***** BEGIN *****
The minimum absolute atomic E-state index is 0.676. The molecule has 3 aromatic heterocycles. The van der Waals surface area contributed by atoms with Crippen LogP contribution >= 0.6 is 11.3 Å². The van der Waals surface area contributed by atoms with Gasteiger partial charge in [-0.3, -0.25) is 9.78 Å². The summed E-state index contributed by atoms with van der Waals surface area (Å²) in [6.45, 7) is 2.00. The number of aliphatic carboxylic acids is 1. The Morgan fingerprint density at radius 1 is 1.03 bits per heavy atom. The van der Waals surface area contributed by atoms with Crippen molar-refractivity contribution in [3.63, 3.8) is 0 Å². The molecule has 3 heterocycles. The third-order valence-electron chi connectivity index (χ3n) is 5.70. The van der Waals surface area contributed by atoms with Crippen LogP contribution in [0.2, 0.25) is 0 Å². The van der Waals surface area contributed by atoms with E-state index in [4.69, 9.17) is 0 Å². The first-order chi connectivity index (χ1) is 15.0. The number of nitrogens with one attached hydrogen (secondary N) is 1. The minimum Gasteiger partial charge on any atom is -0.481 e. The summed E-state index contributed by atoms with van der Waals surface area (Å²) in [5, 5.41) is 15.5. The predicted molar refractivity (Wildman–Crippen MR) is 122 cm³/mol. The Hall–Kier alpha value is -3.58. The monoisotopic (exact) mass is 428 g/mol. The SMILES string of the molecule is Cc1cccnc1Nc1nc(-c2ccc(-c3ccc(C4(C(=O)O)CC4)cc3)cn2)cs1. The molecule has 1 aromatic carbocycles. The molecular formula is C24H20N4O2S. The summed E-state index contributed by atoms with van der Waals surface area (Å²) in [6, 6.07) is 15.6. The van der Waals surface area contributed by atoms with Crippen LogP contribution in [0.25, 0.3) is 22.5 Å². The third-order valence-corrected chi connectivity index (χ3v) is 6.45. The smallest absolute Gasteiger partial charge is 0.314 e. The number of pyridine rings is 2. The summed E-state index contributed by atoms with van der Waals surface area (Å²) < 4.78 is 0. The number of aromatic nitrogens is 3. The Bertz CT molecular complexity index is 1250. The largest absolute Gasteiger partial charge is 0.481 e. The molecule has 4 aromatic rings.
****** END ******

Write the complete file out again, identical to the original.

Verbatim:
The minimum absolute atomic E-state index is 0.676. The molecule has 3 aromatic heterocycles. The van der Waals surface area contributed by atoms with Crippen LogP contribution >= 0.6 is 11.3 Å². The van der Waals surface area contributed by atoms with Gasteiger partial charge in [-0.3, -0.25) is 9.78 Å². The summed E-state index contributed by atoms with van der Waals surface area (Å²) in [6.45, 7) is 2.00. The number of aliphatic carboxylic acids is 1. The Morgan fingerprint density at radius 1 is 1.03 bits per heavy atom. The van der Waals surface area contributed by atoms with Crippen molar-refractivity contribution in [3.63, 3.8) is 0 Å². The molecule has 3 heterocycles. The third-order valence-electron chi connectivity index (χ3n) is 5.70. The van der Waals surface area contributed by atoms with Crippen LogP contribution in [0.2, 0.25) is 0 Å². The van der Waals surface area contributed by atoms with E-state index in [4.69, 9.17) is 0 Å². The first-order chi connectivity index (χ1) is 15.0. The number of nitrogens with one attached hydrogen (secondary N) is 1. The minimum Gasteiger partial charge on any atom is -0.481 e. The summed E-state index contributed by atoms with van der Waals surface area (Å²) in [5, 5.41) is 15.5. The predicted molar refractivity (Wildman–Crippen MR) is 122 cm³/mol. The Hall–Kier alpha value is -3.58. The monoisotopic (exact) mass is 428 g/mol. The SMILES string of the molecule is Cc1cccnc1Nc1nc(-c2ccc(-c3ccc(C4(C(=O)O)CC4)cc3)cn2)cs1. The molecule has 1 aromatic carbocycles. The molecular formula is C24H20N4O2S. The summed E-state index contributed by atoms with van der Waals surface area (Å²) in [6, 6.07) is 15.6. The van der Waals surface area contributed by atoms with Crippen LogP contribution in [0.25, 0.3) is 22.5 Å². The third-order valence-corrected chi connectivity index (χ3v) is 6.45. The smallest absolute Gasteiger partial charge is 0.314 e. The number of pyridine rings is 2. The summed E-state index contributed by atoms with van der Waals surface area (Å²) < 4.78 is 0. The number of aromatic nitrogens is 3. The Bertz CT molecular complexity index is 1250. The largest absolute Gasteiger partial charge is 0.481 e. The molecule has 4 aromatic rings.